This week we welcomed special guests to the Royal Shakespeare Theatre for the first in-person Shakespeare production since the pandemic began.

Our vibrant new Much Ado About Nothing is set in a futuristic world, inspired by Afro-futurism and sci-fi amongst other influences.

To celebrate the opening, the ‘Original Moko Jumbie’ company joined us to welcome audiences to the theatre. The dancers joined the cast in early rehearsals for a movement and dance workshop.

dancers in huge colourful cloak-like costumes the whirl outwards stand outside the Royal Shakespeare Theatre at night
Igor Tavares, Marshal Siziva and Alan Vaughn from the Original Moko Jumbie company
Photo by Sam Allard, Fisher Studios © RSC Browse and license our images

A Moko Jumbie is a stilts walker or dancer associated with healing and protection. A 'moko' is a healer in Central Africa and 'jumbi', a West Indian term for a ghost or spirit. In Trinidad and Tobago the Moko Jumbie is a god who towers over his village, forseeing danger and evil. Since the 1990s Moko Jumbie has had a prominent role in Carnival.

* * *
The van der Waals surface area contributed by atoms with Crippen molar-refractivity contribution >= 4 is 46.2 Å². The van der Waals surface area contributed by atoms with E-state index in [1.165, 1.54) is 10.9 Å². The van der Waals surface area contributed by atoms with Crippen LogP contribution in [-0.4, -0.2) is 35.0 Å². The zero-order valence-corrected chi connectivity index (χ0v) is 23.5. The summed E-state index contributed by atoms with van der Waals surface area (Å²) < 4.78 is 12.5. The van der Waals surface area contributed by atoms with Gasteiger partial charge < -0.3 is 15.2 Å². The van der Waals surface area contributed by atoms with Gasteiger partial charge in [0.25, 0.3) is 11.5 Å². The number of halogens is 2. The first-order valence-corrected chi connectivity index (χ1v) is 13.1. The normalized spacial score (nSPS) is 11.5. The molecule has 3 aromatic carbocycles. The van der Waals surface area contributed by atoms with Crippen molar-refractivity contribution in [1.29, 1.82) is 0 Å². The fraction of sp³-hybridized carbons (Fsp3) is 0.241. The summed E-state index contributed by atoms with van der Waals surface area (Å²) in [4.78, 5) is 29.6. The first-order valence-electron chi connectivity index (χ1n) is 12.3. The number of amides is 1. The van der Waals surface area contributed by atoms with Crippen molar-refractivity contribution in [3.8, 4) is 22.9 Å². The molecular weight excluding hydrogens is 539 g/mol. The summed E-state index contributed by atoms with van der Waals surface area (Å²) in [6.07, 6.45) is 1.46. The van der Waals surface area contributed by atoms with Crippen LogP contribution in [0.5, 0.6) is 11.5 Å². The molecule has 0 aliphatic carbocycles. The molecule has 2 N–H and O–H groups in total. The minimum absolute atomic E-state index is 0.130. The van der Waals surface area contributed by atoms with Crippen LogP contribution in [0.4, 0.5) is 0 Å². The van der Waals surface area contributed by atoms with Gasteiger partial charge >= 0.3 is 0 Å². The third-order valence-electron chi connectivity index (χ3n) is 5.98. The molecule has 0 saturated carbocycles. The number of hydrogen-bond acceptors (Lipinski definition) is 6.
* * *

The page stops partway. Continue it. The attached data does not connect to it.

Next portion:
dancers in huge colourful cloak-like costumes the whirl outwards stand outside the Royal Shakespeare Theatre at night
Alan Vaughn and Igor Tavares from the Original Moko Jumbie company
Photo by Sam Allard, Fisher Studios © RSC Browse and license our images

Much Ado About Nothing, directed by Roy Alexander Weise, with set designed by Jemima Robinson and costumes by Melissa Simon-Hartman is now playing in the Royal Shakespeare Theatre until 12 March.